The problem with quick judgment is Lady Gaga. I say that because, back a couple of years ago when Lady Gaga first burst onto the scene in tar, feathers, and metal spikes, I jumped to judgment. And when she arrived at the Grammy’s in an egg, making a typical artistic statement of overwhelming proportions, I jumped to judgment. “She is a whack job. What a crazy attention seeker.” On and on I felt and went.
Now, don’t get me wrong, it’s really not my style to dress, or enjoy dress, the way Lady Gaga defines it. But nonetheless, my quick judgment almost led me astray, missing out on some kick-ass tunes. Sure, Lady Gaga still very well might be a whack job and attention seeker, but she’s also a pretty interesting and electrifying singer. And in the end, even if I listened and decided she wasn’t my speed, it’s important to at least listen before judging.
In the end, Lady Gaga is a singer, an entertainer. And as a singer, she’s pretty darn good. I find most of her music to be, at the bare minimum, rather enjoyable listening material. It’s probably matters very little what outlandish wrapping she presents herself in, or which shades of velvet she paints on her face.
I realize that it’s a pretty big leap from Lady Gaga to other people or subjects I encounter. But just the same, quick knee reaction judgment is still quick knee reaction judgment.
Judgment; it’s big with “us.” It’s a societal norm, and I’m fairly certain we weren’t born THAT way.
Don’t get me wrong, we need some judgment. We judge behaviors, actions, and results on a daily basis. And we should. Breaking into my neighbors’ house and stealing his belongings is a wrong behavior. And I’m making a judgment call in defining it as such. As a society and as human beings, we develop and share and live together with “accepted” judgment. I don’t think civilization will ever really exist without it. Nor should it, really…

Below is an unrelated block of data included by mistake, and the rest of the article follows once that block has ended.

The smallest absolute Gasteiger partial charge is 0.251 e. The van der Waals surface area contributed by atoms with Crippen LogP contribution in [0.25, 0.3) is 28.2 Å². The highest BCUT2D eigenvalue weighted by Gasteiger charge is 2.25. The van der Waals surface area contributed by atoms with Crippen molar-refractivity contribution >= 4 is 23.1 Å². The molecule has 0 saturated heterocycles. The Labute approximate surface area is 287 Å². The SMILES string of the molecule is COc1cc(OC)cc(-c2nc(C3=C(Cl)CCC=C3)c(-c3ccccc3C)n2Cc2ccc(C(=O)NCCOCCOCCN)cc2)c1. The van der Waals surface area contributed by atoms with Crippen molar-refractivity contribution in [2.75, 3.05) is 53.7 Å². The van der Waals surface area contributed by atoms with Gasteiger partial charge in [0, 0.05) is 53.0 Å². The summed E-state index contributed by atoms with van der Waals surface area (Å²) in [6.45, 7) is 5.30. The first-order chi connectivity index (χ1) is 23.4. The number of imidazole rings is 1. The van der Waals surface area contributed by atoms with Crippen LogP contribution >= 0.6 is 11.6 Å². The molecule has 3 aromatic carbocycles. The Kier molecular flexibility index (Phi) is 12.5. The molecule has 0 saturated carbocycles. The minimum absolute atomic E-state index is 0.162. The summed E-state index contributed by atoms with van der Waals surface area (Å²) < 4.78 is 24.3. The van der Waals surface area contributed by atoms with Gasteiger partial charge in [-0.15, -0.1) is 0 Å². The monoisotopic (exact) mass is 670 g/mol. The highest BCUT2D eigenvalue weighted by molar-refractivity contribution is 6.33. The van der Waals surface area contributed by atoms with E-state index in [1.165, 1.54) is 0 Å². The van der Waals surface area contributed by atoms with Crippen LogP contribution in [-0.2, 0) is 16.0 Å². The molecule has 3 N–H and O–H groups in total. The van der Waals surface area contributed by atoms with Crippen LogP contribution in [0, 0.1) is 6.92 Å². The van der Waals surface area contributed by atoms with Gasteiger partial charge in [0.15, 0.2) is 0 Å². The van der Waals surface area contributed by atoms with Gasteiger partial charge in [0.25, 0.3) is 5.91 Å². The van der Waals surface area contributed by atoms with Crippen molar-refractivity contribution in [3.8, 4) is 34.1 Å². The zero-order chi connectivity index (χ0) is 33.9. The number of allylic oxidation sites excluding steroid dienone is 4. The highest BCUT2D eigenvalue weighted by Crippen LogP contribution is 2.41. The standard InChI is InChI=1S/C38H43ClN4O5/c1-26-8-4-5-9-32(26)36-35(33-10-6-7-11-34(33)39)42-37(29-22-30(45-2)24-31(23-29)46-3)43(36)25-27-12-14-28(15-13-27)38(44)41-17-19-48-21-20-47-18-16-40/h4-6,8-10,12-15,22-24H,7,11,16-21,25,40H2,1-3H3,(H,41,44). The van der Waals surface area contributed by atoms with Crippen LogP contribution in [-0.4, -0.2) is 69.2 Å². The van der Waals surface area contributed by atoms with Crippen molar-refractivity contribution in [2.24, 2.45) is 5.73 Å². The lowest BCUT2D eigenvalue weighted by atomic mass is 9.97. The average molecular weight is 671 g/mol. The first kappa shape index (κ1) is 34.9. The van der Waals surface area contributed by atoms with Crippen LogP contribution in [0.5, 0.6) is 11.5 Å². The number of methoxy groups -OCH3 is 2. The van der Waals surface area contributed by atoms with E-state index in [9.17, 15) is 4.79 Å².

It’s a balancing act.
I challenge myself daily to explore my judgments and assess if they are based on appropriate expectations. And it’s also important to distinguish judgment from preference. I may prefer a singer like Lady Gaga to Jay-Z, and that doesn’t necessarily define me as being “judgmental” against Jay-Z. I simply prefer Lady Gaga.
Where does that balance belong?
Where is the acceptable line of judgment? Where does preference blur into judgment?
As a gay person in a society that is still unraveling its homophobic tendencies, I’m all too familiar with judgment; and quick judgment at that. Some people have predetermined that who I am, and who I marry, is sinful or less than. They place judgment on an aspect of my life, and thus think of or treat me differently, or separately. The truth is, however, with many people I have met over the years who may not have liked or understood my sexuality initially, once they looked beyond their knee jerk judgment and based their assessment of me on the core of my being, their judgment often faded away.
It seems the idea of judgment is very complex. It’s certainly not a black and white subject with an easy and clear answer. But it does seem, more than not, that judgment is fear based. Even if we judge something as bad, and it “truly” is such, our judgment even if rightfully so, stems from fear.
And sometimes fear is good; fear can warn us of danger. But, it’s doubtful that Lady Gaga is really all that dangerous, nor is a loud mouth fan of another sports team, nor is the relationship between me and my wife.
So, where I actually embrace appropriate judgment required in daily living, I encourage myself to look closely at the things I judge and make sure my judgment is warranted. In the end, I might be more saddened by the things I miss in life, than the things I avoid. That approach may not be living on the “Edge of Glory”, but it is an approach that may broaden my world with some very fun tunes.